A friend in the UK commented recently that these days all my articles seem to talk about the weather. It’s true. The fact is, I really haven’t been able to get out to do any exploring, which has left me with little else to write about.
But, I think it’s taken me by surprise. Having lived near the west coast of Peninsular Malaysia for so long, I’d become accustomed to tropical weather being a mixture of sun, cloud and rain, in fairly equal proportions, just about every day.
Okay, there were some variations. Around this time of the year when the east coast states were getting drenched, there was a spillover to the west, and there would be more rain than usual. And after Chinese New Year there would be a few weeks of drier weather, but still that same mix of sun, cloud and rain – just in different proportions.
Here, on the east coast of the Thai Isthmus, the seasons seem to be more pronounced. When I arrived in April, I was told it hadn’t rained for several months. You could see that. Everywhere was brown and parched. And for a few months after that it stayed largely dry. Maybe just a late afternoon thunderstorm that lasted a half hour, which was enough to turn the grass green for a day or two.
I could live with that. It was nice. And predictable. I could plan to go places.
But I can see from past articles, I’ve been complaining about the rain for more than two months. And it’s still raining! I hate rain. If I wanted to see rain I could go live in the UK.
I’m a sun & snow person. I loved both the summers and the winters in Switzerland and Canada, especially the latter where it could snow from late October to April, sometimes into May. Well, not all of Canada. I lived in Québec, which Voltaire once described as quelques arpents de neige. By which he meant, it’s nothing but snow. For half the year he was right.
Well, I guess I’m going to have to adjust to the fact that this part of Thailand isn’t much different than the east coast of Malaysia. There are definite seasons. And this one right now is wet. A good day is an hour of sun early morning. Or a glimmer of light in the afternoon. The rest of the time it’s gloomy and wet. Did I mention that? 🙂
It’s depressing. I remember from having worked in Geneva that November is known as suicide month. The sun never shines. The clouds are low and you never see the mountains. Depressing.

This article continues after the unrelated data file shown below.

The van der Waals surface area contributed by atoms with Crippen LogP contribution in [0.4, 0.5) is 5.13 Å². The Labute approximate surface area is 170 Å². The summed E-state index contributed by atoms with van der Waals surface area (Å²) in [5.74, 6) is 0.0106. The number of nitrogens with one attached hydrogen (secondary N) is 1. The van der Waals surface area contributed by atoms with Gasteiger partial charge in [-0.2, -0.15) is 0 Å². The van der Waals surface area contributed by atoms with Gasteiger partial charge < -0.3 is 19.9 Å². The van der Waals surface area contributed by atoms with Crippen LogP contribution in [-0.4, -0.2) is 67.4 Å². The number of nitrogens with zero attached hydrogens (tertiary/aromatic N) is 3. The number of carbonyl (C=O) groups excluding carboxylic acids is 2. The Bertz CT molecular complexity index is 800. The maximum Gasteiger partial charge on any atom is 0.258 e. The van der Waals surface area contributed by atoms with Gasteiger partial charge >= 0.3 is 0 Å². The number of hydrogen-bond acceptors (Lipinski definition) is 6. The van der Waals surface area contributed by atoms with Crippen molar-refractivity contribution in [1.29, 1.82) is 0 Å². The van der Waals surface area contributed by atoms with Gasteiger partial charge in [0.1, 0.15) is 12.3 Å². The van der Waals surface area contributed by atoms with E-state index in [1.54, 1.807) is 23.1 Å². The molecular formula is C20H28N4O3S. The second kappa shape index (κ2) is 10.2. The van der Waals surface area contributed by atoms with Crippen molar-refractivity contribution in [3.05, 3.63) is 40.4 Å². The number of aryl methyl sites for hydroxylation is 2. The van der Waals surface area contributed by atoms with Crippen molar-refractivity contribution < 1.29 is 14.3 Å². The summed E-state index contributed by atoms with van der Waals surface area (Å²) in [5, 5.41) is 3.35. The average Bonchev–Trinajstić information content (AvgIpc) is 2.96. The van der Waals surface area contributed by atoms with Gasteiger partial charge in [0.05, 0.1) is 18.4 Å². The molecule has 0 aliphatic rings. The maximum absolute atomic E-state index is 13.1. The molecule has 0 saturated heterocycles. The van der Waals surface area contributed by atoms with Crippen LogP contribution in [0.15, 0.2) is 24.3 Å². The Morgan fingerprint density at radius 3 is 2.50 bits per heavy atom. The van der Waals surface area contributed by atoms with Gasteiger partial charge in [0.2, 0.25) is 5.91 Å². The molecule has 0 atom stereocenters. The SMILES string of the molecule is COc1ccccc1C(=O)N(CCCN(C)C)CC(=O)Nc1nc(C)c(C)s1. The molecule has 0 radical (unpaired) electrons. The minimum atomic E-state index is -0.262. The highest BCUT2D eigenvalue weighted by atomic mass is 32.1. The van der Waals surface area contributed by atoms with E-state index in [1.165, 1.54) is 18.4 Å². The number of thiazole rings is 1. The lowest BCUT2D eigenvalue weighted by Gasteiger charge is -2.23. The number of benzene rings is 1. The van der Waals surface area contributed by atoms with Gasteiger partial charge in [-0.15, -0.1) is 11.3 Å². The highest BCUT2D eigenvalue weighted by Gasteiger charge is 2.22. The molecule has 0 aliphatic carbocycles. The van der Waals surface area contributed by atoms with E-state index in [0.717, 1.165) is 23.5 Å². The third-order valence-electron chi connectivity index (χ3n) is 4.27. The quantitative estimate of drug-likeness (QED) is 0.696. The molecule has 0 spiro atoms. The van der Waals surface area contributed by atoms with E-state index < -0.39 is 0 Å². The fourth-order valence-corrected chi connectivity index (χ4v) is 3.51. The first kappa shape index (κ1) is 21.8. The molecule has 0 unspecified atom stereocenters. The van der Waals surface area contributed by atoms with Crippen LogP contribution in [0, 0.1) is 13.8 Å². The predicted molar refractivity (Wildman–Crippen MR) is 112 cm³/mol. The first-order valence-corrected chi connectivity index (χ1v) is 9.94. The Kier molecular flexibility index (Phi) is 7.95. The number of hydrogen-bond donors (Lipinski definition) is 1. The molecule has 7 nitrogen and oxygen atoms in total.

So, I’m planning a trip – a long way north, where I hope the sun will shine. At the moment it is, so that’s a good indicator. If nothing else, I can write about something other than the weather.
I’ll be north of Bangkok for a while, both to the northeast and the northwest, but not at the same time! Unless I get quantum-ly entangled like Schrödinger’s cat. I hope not. I don’t like cats.
First I’m going to take in a little motorsport. Next month it’s the International Rally of Thailand, which back in my motorsport days we competed in many times and eventually won, with a couple of guys from Finland competing for us. It’s a prestigious event being part of the FIA Asia Cup, with the winner being awarded the King’s Cup. It’s considered a great honor that H.M. allows his name to be used, and sadly, that means the winners don’t actually get to keep the trophy. But after showing due respect, they are allowed to hold it for a while.
Anyhoo, the rally is based in Lopburi, best known for its monkeys, which thankfully don’t come anywhere near the hotel I plan to stay in. Monkeys may look cute, but they’re actually nasty biting and stealing creatures. There is one famous old temple where they hang out during the day, which I plan to avoid.
If you visit Lopburi you are told the monkeys don’t actually live at the temple, but commute each day from and to the jungle, by riding on top of a train. I think it’s just a story to amuse the tourists, but I can’t be sure, and don’t plan to find out.
I expect to stay about four days in Lopburi, watching the rally, meeting old friends, and visiting ancient temples that are not money-infested. Oh, and I plan to enjoy the sunshine. Hopefully the weather gods are reading this.
Then I’ll spend a few days further east in Kanchanaburi Province, which is known for it’s spectacular hill scenery, cooler weather (oops, I said the “W” word again) and its wartime history – which I’ll write more about once I’ve been.
After which I’ll head back south. By then the rain will have stopped!
In the meantime, which means in the next week and a half, I’ll try to find some things to see and write about, that don’t involve me getting drowned.